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Memories of the Past: Oral History, Archeology, and Community Involvement

Forebears and familiy members from Antioch Colony and nearby communities, including Eliza Bunton, Carrie Dotson, and Ike Brown on their front porch; Addline (Kavanaugh) Bunkley,who was born ca. 1849; Joan Limuel in graduation cap; Emily Harper; a very young LeeDell Bunton with playmates Moses Ollie Joe Harper and Samuel Leslie Harper; and Bert Williams with a load of cotton pickers in the truck. Images from "I'm Proud to Know What I Know: Oral Narratives of Travis and Hays Counties, Texas, ca. 1920s-1960s" by Maria Franklin, courtesy of Earlee Bunton, LeeDell Bunton, Sr., and Joan Limuel.

Why are oral history interviews important in an historic archeological project? How do the memories of twentieth-century informants relate to the historical archeology of a nineteenth-century farmstead? In the case of this project, the answer is simple.

The oral history stories that we gathered and the archeology of the Williams farmstead are intimately related. The oral history, historic documents, and archeological remains represent different types of evidence used for the same basic purpose—to reconstruct an accurate historical narrative of African American life. The historic documents and archeology tell the first half of the story, detailing the lives of the Williams family members from the antebellum period through the turn of the century. The oral history narratives tell the second half of that story, following the lives of many people who lived similar farming lifestyles in the early twentieth century and documenting how the Williams descendants and others transitioned to an urban life after they abandoned their farms. In many cases, there are significant overlaps between the oral history and the archeology because the interviewees were following social and cultural practices that were passed down to them by their elders.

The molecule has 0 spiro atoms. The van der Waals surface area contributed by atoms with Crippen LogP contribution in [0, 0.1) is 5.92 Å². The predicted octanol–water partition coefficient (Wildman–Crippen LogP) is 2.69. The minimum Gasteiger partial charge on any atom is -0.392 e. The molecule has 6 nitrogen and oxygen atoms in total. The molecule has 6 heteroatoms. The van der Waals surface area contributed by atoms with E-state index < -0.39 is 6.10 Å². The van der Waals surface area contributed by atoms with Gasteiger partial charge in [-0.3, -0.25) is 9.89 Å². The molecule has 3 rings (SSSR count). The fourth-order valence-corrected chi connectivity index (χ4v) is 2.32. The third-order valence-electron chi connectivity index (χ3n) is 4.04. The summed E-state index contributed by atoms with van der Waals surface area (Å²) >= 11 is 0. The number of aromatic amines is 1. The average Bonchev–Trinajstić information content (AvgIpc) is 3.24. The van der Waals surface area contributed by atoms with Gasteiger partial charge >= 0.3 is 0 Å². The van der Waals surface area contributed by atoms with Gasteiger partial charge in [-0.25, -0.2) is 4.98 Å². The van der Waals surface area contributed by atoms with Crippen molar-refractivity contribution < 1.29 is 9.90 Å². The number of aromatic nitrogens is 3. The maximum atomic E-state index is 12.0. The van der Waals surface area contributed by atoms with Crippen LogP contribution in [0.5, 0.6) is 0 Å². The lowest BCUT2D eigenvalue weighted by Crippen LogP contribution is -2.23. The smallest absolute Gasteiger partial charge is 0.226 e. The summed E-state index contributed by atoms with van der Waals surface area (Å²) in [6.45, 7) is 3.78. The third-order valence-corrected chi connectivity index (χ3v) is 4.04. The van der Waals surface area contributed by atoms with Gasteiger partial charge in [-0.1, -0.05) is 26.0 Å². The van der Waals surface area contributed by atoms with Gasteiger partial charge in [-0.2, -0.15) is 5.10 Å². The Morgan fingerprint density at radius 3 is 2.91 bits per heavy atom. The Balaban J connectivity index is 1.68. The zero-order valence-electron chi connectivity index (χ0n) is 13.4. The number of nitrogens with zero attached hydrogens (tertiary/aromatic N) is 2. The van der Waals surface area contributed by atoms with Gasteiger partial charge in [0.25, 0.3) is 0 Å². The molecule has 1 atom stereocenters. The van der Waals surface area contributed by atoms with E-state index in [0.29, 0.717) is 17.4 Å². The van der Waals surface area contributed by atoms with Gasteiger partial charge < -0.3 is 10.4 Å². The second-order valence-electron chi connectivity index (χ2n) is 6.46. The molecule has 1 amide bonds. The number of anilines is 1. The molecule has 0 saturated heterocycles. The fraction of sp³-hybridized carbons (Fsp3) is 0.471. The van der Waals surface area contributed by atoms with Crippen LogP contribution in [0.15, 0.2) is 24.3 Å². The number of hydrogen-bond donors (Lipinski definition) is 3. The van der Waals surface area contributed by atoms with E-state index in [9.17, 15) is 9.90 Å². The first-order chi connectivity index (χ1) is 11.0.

For our part, we wanted to share the history and archeology of the Williams farmstead site with the descendant community, in particular, and to raise public awareness of African American history in Texas. The oral history project we initiated in 2009 helped us to address these concerns. To start, it enabled us to open lines of communication with people who were interested in our research.

Most of the individuals we eventually spoke with had deep roots in Travis and Hays counties and identified closely with the local history. Given this, it was important to ensure that their personal and collective memories would become a part of the larger historical record. In all, we formally interviewed 27 individuals who were raised in Austin, Buda (Antioch Colony and the Prairie), and/or Manchaca. All are part of the broader descendant community in this region who are historically connected to and invested in the area’s past.

Project Background

We began outreach efforts locally and were fortunate in that people generally responded favorably to interview requests and were open to sharing knowledge about themselves and their family’s history. All of the interviewees were “project stakeholders,” having spent at least part of their youths near the Williams farmstead. The majority recalled what rural life was like when most people farmed for a living and easily related to what the archeology revealed about the day-to-day experiences of the Williams family.